There are flaws to this interpretation too, Benedict notes, and points to the way the synoptic gospels describe Jesus as he enters Jerusalem immediately before he cleanses the temple. He rides into the city on a donkey, the humble beast who carries a humble Messiah. The warrior would come on a horse and chariot. He is the shepherd slain for his sheep, the suffering servant of Isaiah 53, who takes his people’s sins on to himself.

The temple was conceived as more than a place of Jewish worship. According to the Prophet Isaiah ( Isaiah 2,2-5) it was seen as a place where all peoples could come to worship the one God. The court of the Gentiles in the temple symbolized their future place. Jesus‘ action symbolically readied Judaism to receive new nations.

In the gospel of John, 12:20 ff, some Greeks ask to see Jesus, just before his passion and death. They represent the new peoples who find their way to the Father through Jesus himself. His death will bring much fruit.

In John’s gospel, he tells the Samaritan woman, “the hour is coming when you will worship the Father neither on this mountain nor in Jerusalem.” Jn 4, 21  Jesus becomes the new temple.

Church Closings

IMG_2928My window in Union City faces the great church across the street, which I still think of as St. Michael’s, although now the signs outside say in Korean and English that it’s the Hudson Presbyterian Church.  Until its closing and sale in 1981, St. Michael’s was one of the “mother churches” of Hudson County, NJ, where devotions to the Passionist saints flourished and where many of my Passionist community’s important moments took place.

A good number of parishes were established throughout the county from this place, after its foundation in 1869.

St. Michael's 3St.Michael’s 1881

St. Michael’s parish was closed because many of its parishioners moved to the suburbs as new immigrants came here and the Passionists couldn’t take on the large expense involved in maintaining the old church. The Passionists were also experiencing a decline in members,  and staffing the old monastery was difficult.

Since 1981, church closings have increased in the Unites States, especially in the Northeast and Midwest, due to population shifts, the expense in keeping up old buildings, and recently, a drastic economic downturn. But there’s another important factor contributing to church closings that doesn’t get the attention it deserves:   people are leaving the Catholic Church.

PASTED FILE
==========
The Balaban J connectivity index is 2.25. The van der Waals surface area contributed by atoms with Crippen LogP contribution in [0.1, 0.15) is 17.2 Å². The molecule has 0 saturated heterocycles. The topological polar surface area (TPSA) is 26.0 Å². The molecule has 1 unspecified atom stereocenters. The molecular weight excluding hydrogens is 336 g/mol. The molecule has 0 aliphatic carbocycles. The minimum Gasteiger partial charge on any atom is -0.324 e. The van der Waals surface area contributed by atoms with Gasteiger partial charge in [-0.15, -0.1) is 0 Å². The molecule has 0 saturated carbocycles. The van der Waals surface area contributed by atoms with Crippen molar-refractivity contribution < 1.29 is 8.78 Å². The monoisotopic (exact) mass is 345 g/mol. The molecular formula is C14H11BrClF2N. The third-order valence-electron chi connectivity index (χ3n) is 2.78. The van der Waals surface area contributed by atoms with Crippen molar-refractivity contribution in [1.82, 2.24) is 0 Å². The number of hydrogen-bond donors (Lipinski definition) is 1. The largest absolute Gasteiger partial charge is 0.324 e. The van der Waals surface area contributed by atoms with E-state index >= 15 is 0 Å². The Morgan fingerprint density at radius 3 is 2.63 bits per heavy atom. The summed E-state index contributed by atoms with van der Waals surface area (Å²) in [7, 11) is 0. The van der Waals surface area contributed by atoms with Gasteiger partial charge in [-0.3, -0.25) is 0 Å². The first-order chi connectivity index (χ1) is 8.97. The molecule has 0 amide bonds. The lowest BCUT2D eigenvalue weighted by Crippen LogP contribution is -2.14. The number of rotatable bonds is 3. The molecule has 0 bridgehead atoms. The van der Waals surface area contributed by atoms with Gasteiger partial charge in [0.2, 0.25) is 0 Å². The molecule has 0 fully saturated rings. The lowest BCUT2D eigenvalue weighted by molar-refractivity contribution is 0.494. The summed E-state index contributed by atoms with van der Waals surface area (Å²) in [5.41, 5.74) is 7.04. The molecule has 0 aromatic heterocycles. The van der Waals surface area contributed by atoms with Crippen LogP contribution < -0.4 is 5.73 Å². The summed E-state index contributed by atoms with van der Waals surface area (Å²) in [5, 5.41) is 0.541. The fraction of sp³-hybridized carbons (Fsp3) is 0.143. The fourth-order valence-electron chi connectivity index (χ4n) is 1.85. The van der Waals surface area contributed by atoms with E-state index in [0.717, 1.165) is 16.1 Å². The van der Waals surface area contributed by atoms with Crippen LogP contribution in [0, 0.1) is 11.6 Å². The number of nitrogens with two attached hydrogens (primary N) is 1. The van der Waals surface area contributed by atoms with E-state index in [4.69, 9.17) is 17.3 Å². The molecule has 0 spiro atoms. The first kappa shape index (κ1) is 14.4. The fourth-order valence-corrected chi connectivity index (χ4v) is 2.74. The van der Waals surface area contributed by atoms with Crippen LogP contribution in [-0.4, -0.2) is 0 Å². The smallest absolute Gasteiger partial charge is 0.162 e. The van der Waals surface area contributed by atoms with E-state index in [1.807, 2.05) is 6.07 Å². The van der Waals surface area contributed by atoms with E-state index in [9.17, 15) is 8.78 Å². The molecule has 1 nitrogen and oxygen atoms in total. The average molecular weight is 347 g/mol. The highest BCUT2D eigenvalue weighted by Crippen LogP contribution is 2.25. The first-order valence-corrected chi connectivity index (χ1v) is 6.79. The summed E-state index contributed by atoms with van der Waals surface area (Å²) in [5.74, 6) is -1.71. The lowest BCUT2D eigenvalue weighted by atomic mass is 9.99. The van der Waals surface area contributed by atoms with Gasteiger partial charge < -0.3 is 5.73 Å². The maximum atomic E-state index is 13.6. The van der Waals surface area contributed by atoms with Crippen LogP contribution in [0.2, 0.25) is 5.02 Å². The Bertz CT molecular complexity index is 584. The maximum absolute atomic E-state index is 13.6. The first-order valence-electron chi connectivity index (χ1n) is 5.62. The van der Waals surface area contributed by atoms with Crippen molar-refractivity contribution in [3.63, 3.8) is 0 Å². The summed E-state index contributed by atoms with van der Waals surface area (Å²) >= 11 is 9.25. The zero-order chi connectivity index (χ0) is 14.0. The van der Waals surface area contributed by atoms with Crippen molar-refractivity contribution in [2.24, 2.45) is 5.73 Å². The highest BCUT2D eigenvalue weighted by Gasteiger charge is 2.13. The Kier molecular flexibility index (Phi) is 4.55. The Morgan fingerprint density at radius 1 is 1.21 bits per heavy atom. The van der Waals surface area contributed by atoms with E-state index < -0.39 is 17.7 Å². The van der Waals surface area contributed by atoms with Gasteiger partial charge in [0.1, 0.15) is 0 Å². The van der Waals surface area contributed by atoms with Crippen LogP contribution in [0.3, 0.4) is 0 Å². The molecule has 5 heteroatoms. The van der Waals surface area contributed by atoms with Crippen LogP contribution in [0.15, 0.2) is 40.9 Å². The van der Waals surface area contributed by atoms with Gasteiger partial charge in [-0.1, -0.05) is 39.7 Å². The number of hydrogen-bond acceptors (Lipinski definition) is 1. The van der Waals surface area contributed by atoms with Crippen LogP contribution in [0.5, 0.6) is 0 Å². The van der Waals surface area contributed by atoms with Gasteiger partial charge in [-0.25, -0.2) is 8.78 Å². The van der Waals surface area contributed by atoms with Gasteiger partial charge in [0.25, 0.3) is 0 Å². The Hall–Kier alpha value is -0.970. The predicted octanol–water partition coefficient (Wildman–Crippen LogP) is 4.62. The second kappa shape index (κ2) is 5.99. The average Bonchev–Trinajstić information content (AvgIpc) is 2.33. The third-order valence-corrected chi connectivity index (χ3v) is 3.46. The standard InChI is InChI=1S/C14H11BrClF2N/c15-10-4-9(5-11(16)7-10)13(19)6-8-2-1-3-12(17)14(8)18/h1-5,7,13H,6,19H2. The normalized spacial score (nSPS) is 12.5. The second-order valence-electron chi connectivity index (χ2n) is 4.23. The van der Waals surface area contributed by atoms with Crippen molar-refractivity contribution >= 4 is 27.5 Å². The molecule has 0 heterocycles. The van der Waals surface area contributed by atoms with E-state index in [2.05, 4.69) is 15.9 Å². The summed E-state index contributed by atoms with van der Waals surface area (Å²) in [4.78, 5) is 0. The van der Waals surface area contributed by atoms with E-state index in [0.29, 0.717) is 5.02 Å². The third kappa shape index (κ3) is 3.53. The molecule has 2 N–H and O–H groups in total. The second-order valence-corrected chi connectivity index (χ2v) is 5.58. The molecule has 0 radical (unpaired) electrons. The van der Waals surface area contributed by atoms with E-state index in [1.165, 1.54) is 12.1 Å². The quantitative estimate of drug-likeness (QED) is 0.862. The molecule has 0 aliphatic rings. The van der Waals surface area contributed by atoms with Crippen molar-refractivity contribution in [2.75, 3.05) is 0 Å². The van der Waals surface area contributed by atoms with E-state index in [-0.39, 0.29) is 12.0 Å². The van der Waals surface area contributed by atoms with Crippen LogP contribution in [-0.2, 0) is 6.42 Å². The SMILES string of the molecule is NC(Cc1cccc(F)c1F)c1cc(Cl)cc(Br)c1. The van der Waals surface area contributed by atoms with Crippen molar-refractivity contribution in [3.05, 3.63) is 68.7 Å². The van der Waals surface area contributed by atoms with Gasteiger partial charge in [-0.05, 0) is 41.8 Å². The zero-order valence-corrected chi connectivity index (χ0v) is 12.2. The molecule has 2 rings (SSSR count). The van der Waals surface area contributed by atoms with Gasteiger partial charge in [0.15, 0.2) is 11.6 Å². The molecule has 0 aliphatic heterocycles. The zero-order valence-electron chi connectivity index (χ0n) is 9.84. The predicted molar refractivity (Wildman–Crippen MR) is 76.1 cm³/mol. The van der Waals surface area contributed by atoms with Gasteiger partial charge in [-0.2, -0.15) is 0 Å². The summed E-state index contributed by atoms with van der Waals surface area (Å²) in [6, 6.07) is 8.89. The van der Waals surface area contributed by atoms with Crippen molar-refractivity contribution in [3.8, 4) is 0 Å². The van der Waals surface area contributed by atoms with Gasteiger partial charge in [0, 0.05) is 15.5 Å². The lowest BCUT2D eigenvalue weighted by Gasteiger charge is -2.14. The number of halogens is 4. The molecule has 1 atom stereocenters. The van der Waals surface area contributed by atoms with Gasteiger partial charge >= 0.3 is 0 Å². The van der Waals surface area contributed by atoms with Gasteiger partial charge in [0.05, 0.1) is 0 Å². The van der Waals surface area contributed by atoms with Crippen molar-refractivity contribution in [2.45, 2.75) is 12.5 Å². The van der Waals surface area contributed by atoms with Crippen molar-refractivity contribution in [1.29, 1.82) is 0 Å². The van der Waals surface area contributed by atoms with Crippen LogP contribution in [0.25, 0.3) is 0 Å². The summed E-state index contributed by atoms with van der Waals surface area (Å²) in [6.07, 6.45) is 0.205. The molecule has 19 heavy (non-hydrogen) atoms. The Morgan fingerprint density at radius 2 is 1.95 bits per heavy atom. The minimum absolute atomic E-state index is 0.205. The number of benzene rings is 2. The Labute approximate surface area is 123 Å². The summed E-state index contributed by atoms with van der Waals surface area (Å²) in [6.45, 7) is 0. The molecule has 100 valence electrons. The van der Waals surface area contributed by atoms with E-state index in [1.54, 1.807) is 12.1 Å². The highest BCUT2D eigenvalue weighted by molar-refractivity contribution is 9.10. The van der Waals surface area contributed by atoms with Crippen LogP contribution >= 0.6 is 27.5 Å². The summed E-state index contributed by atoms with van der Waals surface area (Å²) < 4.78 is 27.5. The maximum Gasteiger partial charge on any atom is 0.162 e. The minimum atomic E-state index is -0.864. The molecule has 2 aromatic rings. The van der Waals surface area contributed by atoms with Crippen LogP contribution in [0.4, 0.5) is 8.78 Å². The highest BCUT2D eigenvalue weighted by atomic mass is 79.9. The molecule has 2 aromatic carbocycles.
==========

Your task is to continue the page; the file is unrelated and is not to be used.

One of the best sources on religious practice in the United States is the Pew Forum on Religion and Public Life (http://pewforum.org/), based in Washington, D.C., “a nonpartisan ‘fact tank’ that provides information on the issues, attitudes and trends shaping America and the world.”

It’s recent survey (April 27, 2009), which reports that about half of American adults have changed religious affiliation at least once in their lives, explores the reasons different groups cite for leaving or joining their religion.

“Most people who change their religion leave their childhood faith before age 24, and many of those who change religion do so more than once,” the survey says.

“The group that has grown the most in recent years due to religious change is the unaffiliated population. Two-thirds of former Catholics who have become unaffiliated and half of former Protestants who have become unaffiliated say they left their childhood faith because they stopped believing in its teachings, and roughly four-in-ten say they became unaffiliated because they do not believe in God or the teachings of most religions.”

“Additionally, many people who left a religion to become unaffiliated say they did so in part because they think of religious people as hypocritical or judgmental, because religious organizations focus too much on rules or because religious leaders are too focused on power and money. Far fewer say they became unaffiliated because they believe that modern science proves that religion is just superstition.”

“Catholicism has suffered the greatest net loss in the process of religious change. Many people who leave the Catholic Church do so for religious reasons; two-thirds of former Catholics who have become unaffiliated say they left the Catholic faith because they stopped believing in its teachings, as do half of former Catholics who are now Protestant. Fewer than three-in-ten former Catholics, however, say the clergy sexual abuse scandal factored into their decision to leave Catholicism.”

Almost 1,000 Catholic churches have closed in the US in the last 10 years and more closings will come, especially in the Northeast and Midwest. When the diocese of Cleveland closed or merged a third of its 224 parishes recently, Bishop Richard Lennon had to be escorted by Cleveland police as he made the rounds for the closing ceremonies.

In February, Bishop Joseph Martino of Scranton announced the consolidation of diocesan parishes –from 209 to 111, citing changing demographics, fewer financial resources and a dwindling number of priests as reasons for the closures and mergers. The bishop’s recent resignation had to be influenced, in part, by the turmoil that came from the move.

It’s a dangerous time to be a church leader, and hard to be a Catholic in a shrinking church.  The church is suffering.

A sermon of Origen, an early 3rd century Christian scholar, may offer a good image for understanding  our present suffering. He sees a suffering church in the light of the destruction of the temple of Jerusalem.

Just as the stones of the Jewish temple, once harmoniously connected to each other, were pulled away from each other and cast down by Roman legions in 70 AD, so the “living stones” of the church, once harmoniously joined together, can become disconnected and fragmented “by troubles and persecutions.”

“Nevertheless the temple will be rebuilt and will rise again on the third day,” Origen says, echoing the words of Jesus,  “Destroy this temple and in three days I will raise it up.” (John 2,19)

For Origin, the destruction of the temple is an image of the Passion of Christ. The “troubles” in our present church belong to this same mystery. We’re experiencing them and have no idea how much will be torn down and what the rebuilding will look like. The “third day” is a good way off, but it will come.